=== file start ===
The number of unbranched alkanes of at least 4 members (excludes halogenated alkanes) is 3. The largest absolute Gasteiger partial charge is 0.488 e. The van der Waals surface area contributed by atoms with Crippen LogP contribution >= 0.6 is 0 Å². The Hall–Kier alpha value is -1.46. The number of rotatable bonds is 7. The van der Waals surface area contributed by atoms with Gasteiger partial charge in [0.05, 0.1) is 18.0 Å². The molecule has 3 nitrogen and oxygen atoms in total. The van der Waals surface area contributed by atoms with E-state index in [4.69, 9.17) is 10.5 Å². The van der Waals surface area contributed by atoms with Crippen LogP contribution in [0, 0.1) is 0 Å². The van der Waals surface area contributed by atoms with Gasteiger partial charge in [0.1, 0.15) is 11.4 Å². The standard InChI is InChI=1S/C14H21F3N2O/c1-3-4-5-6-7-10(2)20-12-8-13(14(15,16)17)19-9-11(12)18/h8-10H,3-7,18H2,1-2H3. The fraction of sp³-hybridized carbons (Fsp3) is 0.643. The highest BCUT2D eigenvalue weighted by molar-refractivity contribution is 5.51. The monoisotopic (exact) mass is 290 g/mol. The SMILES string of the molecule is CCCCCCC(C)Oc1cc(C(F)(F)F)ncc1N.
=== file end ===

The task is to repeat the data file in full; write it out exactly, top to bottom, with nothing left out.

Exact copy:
The number of unbranched alkanes of at least 4 members (excludes halogenated alkanes) is 3. The largest absolute Gasteiger partial charge is 0.488 e. The van der Waals surface area contributed by atoms with Crippen LogP contribution >= 0.6 is 0 Å². The Hall–Kier alpha value is -1.46. The number of rotatable bonds is 7. The van der Waals surface area contributed by atoms with Gasteiger partial charge in [0.05, 0.1) is 18.0 Å². The molecule has 3 nitrogen and oxygen atoms in total. The van der Waals surface area contributed by atoms with E-state index in [4.69, 9.17) is 10.5 Å². The van der Waals surface area contributed by atoms with Crippen LogP contribution in [0, 0.1) is 0 Å². The van der Waals surface area contributed by atoms with Gasteiger partial charge in [0.1, 0.15) is 11.4 Å². The standard InChI is InChI=1S/C14H21F3N2O/c1-3-4-5-6-7-10(2)20-12-8-13(14(15,16)17)19-9-11(12)18/h8-10H,3-7,18H2,1-2H3. The fraction of sp³-hybridized carbons (Fsp3) is 0.643. The highest BCUT2D eigenvalue weighted by molar-refractivity contribution is 5.51. The monoisotopic (exact) mass is 290 g/mol. The SMILES string of the molecule is CCCCCCC(C)Oc1cc(C(F)(F)F)ncc1N.